This post continues my report on the Digital Data Biodiversity Research Conference held at Yale University in June (see 1,2). Digitizing the nation’s millions of natural history specimens is a massive undertaking. iDigBio is the National Resource for Advancing Digitization of Biodiversity Collections (ADBC) funded by the National Science Foundation. As the iDigBio website notes: “Through ADBC, data and images for millions of biological specimens are being made available in electronic format for the research community, government agencies, students, educators, and the general public.” Under this umbrella there have been a number of other projects including the TCNs or Thematic Collection Networks, through which particular types of collections were digitized with a focus on research questions that could be answered by the digitized data. For example, there was one on insect herbivores, their parasitoids, and their host plants.
Another related project just being completed is the Biodiversity Collections Network (BCoN) “to support the development of a new, sustainable community of practice that will ensure that all U.S. biodiversity collections are digitally available for research, education, informed decision-making, and other scholarly and creative activities.” This spring, BCoN released a report along with an informative summary. The report develops the concept of yet another acronym, the ESN or Extended Specimen Network. Now that information on a substantial number of natural history specimens has been digitized, the biodiversity science community is looking at ways to maximize use of this data, as well as opening it to new user communities.
The ESN is an exciting idea with specimens as the focus. There are three layers of extensions out from the specimen (figure above). First, the digital specimen record and an accompanying specimen image, or in some cases, a 3-D image file. Second would be links to field notes and images, gene sequences, morphometrics, and isotope data. The third includes phylogenies, species descriptions, ecological interactions, distribution maps, and protection status locations. The report envisions that a user could enter the name of a species into a portal and from that one portal be able to access all these types of information for that species. This would be a dream come true for biologists and might be a way to counteract the increasing specialization that has so changed the discipline over the past 200 years: geneticists being able to easily call up information on the source species for a gene sequence and ecologists finding phylogenies for related species in an ecosystem.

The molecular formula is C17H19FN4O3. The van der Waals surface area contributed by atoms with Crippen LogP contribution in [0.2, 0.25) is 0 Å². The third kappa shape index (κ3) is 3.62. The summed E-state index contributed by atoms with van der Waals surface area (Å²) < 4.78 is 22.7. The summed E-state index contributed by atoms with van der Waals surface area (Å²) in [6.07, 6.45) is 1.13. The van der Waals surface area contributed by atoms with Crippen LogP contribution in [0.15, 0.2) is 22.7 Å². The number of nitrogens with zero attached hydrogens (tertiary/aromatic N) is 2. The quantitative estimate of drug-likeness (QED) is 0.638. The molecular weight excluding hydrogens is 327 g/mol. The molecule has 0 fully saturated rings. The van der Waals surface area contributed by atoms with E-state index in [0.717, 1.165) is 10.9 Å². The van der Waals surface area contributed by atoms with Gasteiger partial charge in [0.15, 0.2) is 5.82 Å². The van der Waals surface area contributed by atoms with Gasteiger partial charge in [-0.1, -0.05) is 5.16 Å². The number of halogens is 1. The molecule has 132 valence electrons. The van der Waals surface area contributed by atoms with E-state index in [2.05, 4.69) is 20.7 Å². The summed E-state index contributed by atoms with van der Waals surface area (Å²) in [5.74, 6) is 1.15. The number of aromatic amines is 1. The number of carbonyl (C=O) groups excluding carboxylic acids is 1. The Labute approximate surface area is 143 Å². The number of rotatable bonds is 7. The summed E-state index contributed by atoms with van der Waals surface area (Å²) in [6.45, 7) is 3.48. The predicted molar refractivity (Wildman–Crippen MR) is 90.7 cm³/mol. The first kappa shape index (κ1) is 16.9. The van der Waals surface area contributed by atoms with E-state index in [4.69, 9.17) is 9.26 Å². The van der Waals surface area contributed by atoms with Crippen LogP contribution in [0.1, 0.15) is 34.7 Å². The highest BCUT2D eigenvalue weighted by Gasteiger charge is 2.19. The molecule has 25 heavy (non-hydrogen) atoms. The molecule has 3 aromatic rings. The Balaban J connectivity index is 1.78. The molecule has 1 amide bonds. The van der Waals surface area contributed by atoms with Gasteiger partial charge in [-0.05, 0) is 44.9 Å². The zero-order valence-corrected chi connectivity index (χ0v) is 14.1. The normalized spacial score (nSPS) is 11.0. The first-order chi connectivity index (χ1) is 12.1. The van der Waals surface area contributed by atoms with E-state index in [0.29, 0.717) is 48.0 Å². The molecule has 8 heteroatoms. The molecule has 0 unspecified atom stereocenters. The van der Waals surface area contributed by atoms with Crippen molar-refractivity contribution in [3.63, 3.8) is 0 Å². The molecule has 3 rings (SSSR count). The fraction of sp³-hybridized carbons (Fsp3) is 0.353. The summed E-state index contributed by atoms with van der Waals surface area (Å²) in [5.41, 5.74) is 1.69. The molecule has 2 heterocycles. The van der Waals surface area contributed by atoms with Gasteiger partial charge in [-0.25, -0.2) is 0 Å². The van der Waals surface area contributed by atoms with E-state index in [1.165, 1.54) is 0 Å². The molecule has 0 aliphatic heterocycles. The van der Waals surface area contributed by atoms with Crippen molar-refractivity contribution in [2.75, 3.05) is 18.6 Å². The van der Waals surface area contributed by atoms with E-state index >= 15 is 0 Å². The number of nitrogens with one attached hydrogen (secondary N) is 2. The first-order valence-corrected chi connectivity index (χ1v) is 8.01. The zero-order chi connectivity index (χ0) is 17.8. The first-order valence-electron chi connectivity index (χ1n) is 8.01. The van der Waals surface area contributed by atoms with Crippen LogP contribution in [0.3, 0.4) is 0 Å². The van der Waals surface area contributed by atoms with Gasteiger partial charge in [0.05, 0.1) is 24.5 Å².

Right now the ESN is more a concept than a reality. Yes, at least some of the circles in this diagram are connected to each other for at least some species or for some geographic areas. As I discussed in an earlier post, projects such as NEON and the Map of Life (MOL) are moving in the direction of integrating at least some of these pieces, but also as mentioned in that post, the problems of integration are massive. It is as if iDigBio and other projects have amassed the building blocks for an intricate structure, most of which remains unbuilt, with even the plans in a rudimentary stage, and with developers trying to devise tools that will allow the building to continue. Still, I find the ESN an exciting idea and can’t wait to see it evolve. In the two years since the first Digital Data conference, projects such as MOL have made amazing strides, and so the next conference scheduled for Indiana University in 2020 will surely show significant progress on the ESN.
At the end of two days of presentations, there was a reception and poster session in the great hall of Yale’s Peabody Museum of Natural History. This venue is noteworthy because of The Age of Reptiles, a massive mural depicting the history of dinosaurs on earth (Volpe, 2007). It was created by Rudolph Zallinger in the 1940s and covers one long wall of the main gallery. My poster stood under it and presented the argument that the ESN should be extended even further to include more historical material, and that biodiversity digitization projects should be linked to such large-scale digital humanities projects as the Darwin Correspondence Project and the website for the Dumbarton Oaks exhibit on the Botany of Empire in the Long Eighteenth Century. In fact, JSTOR, the digital library database, and Dumbarton Oaks Research Library hosted a workshop in late 2017 in which they brought together historians of science, librarians, and technical experts to brainstorm and come up with ideas for future work in connecting biodiversity studies and the humanities. There they developed ideas for linking different resources that are reminiscent of the ESN, including one where the focus would be on taxa. Other possible points of entry could be through a geographic area, an expedition, and a collector or taxonomist. There is an interesting video on the workshop that gives a good recap of its work.
My dream is that those involved in the ESN would meet with a group similar to the one convened at Dumbarton Oakes Library, and that they would explore where their various inquiries intersect. A couple of years ago, E.O. Wilson (2017) published The Origins of Creativity, in which he argues that the sciences and humanities are much more intertwined than is usually assumed. It would be a fitting tribute to the person who made the word biodiversity so central in present-day biology, to work toward interconnectivity between these two great accomplishments of the human species.
Volpe, R. (2007). The Age of Reptiles: The Art and Science of Rudolph Zallinger’s Great Dinosaur Mural at Yale. New Haven, CT: Peabody Museum of Natural History.
Wilson, E. O. (2017). The Origins of Creativity. New York, NY: Norton.